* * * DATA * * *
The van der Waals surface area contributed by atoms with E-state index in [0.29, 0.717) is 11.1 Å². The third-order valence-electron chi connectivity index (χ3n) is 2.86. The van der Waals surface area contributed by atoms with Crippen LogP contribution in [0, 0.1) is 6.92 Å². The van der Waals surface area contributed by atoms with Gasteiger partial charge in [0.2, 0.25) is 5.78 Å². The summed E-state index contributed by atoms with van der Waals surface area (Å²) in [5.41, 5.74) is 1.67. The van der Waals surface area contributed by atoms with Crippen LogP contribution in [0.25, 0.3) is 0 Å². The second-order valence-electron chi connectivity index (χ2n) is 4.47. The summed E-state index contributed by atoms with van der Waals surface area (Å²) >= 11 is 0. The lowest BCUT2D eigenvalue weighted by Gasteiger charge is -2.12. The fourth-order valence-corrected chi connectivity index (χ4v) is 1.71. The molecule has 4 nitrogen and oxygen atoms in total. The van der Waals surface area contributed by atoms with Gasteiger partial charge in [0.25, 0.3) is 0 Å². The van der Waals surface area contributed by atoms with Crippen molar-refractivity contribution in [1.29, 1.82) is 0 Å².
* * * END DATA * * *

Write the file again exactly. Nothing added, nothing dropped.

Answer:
The van der Waals surface area contributed by atoms with E-state index in [0.29, 0.717) is 11.1 Å². The third-order valence-electron chi connectivity index (χ3n) is 2.86. The van der Waals surface area contributed by atoms with Crippen LogP contribution in [0, 0.1) is 6.92 Å². The van der Waals surface area contributed by atoms with Gasteiger partial charge in [0.2, 0.25) is 5.78 Å². The summed E-state index contributed by atoms with van der Waals surface area (Å²) in [5.41, 5.74) is 1.67. The van der Waals surface area contributed by atoms with Crippen LogP contribution in [0.25, 0.3) is 0 Å². The second-order valence-electron chi connectivity index (χ2n) is 4.47. The summed E-state index contributed by atoms with van der Waals surface area (Å²) >= 11 is 0. The lowest BCUT2D eigenvalue weighted by Gasteiger charge is -2.12. The fourth-order valence-corrected chi connectivity index (χ4v) is 1.71. The molecule has 4 nitrogen and oxygen atoms in total. The van der Waals surface area contributed by atoms with Gasteiger partial charge in [0.25, 0.3) is 0 Å². The van der Waals surface area contributed by atoms with Crippen molar-refractivity contribution in [1.29, 1.82) is 0 Å².